Me and My Friend

Globe Theatre, 104 London St, Dunedin

27/08/2009 - 05/09/2009

Production Details

This very different play, which has been described as being funny and extremely powerful, tells the story of four individuals (Bunny, Oz, Julia and Robin), all former mental health patients, who have recently been released from a psychiatric hospital into a ‘Care in the Community’ scheme – an early-release programme for such patients. They live in two small council flats, somewhere in England, and are trying to get themselves jobs and gradually fit themselves back into society.

Bunny and Oz (two men who are both around 40 years old) conduct fantasy interviews for jobs they will never get, while the two women, Julia and Robin (in their late 20s – early 30s) try to ‘make plans’ as urged to do by the hospital.

The action switches between the everyday and the characters’ own psychoses. In a series of interactions and monologues they share with us their hopes and dreams. The four patients meet when Oz throws a party.

Oz:  Wyeth Chalmers
Bunny:  Steve McNamara
Robyn:  Kate Lindsay 
Julia:  Denise Casey

Set Construction:  Andrew Cook
Stage Manager:  John Campbell
Assistant Stage Manager:  Sarah Williamson
Lighting:  Ian Leslie
Lighting Assistant:  Sam Dent
Wardrobe:  Rachael McCann
Props:  Emily Duncan
Poster Design:  Andrew Cook
Photography:  Melanie
Publicity:  Roslyn Nijenhuis
Front of House:  Kathy Creswell-Moorcock

Doings and undoings

Review by Terry MacTavish 30th Aug 2009

This accessible black comedy handles a sensitive topic with insight, humour, and the most imaginative uses for sugar I’ve ever seen on stage.

It is easy to see why playwright Gillian Plowman’s works tend to be popular choices at drama festivals round the world.  With her strong social conscience, she chooses to focus on the problems of the homeless, the unemployed, petty criminals, the overweight, ill, blind, sexually abused, and those released from psychiatric or penitential institutions. Given any such handicap, how do you cope with life?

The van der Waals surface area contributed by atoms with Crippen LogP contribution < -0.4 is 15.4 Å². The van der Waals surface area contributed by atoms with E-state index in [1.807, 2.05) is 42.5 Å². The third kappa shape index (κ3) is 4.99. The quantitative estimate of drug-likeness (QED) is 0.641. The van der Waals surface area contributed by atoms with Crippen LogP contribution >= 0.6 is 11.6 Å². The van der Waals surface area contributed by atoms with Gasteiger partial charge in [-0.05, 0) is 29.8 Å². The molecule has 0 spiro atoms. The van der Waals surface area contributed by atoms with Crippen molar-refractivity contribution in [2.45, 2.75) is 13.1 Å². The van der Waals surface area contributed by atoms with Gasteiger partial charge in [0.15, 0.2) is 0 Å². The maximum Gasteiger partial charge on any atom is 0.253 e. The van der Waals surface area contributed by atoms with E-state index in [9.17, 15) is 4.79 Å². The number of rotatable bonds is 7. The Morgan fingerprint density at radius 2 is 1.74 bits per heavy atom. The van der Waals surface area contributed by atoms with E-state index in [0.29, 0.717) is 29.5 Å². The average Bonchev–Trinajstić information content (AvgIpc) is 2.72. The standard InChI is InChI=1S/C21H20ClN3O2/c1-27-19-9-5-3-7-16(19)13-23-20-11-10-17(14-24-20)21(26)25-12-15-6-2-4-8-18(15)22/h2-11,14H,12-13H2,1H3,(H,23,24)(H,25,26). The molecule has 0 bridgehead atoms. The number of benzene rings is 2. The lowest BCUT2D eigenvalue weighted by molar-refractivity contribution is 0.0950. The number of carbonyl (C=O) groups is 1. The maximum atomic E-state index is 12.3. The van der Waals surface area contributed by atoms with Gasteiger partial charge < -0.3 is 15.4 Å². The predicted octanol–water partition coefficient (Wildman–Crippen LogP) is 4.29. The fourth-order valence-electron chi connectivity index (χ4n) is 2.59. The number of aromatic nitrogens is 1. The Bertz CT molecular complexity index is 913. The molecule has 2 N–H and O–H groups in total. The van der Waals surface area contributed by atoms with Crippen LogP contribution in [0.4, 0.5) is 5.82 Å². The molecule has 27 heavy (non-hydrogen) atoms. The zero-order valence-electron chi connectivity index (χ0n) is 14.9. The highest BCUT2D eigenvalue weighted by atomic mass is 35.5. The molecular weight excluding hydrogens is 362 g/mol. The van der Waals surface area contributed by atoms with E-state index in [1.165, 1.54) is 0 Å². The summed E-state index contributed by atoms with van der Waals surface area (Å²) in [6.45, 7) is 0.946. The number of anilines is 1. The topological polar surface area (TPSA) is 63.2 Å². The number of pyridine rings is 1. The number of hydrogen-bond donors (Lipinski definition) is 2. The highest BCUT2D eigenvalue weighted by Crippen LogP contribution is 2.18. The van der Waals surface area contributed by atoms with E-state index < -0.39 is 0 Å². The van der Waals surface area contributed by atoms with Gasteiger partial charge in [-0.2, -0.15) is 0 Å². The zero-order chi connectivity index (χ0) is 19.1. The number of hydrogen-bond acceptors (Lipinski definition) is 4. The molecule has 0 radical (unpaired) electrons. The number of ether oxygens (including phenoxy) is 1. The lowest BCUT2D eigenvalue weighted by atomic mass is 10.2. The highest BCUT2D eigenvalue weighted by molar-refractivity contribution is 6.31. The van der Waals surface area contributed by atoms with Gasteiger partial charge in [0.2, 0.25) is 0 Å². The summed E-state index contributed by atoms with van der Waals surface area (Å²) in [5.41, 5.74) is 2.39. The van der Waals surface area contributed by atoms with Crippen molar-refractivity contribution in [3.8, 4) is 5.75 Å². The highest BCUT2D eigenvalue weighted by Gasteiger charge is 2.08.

Me and My Friend is structured around two odd couples, recently released from psychiatric hospitals into what is optimistically described as community care. These two pairs of ex-patients inhabit depressingly sparse flats in the same building, while they strive to rebuild their lives.

In Act 1, two men put on red bowties to practise interviews for jobs we realise they will never get. In Act 2, two women prepare for an afternoon nap, and try to make plans as the hospital staff advised – but their dream trip to France will similarly never eventuate.

The connections to Beckett are clear. The conversations are often delightful, reflecting the absurdisms of the society they hope to re-enter. Their efforts to behave as ‘normal’ people do are both touching and funny.

The men’s determination to groom themselves results in hair lacquer being used as mouth freshener, while the women save coins in individual empty drink cans, which necessitates the buying of new cans to empty. 

Gradually we learn their back stories: one man, Oz, was a postman who concealed letters he couldn’t deliver; Bunny was a print manager whose obsessive workaholism cost him his marriage. Of the women, Robyn has a ghastly secret that destroyed her marriage, while Julia’s disturbed attitude to sex, probably the result of abuse, has left her fearful of any touch.

It is Oz who is bold enough to make contact, delivering a parcel to the flat upstairs, and eventually inviting the women to a party for which he will bake tarts. The scene is thus set for the third act, which will bring the four together. (And spill a lot of sugar.) Though in many ways it seems possible to set up two matches made in heaven, we sense it is bound to end in disaster. Hell is still other people.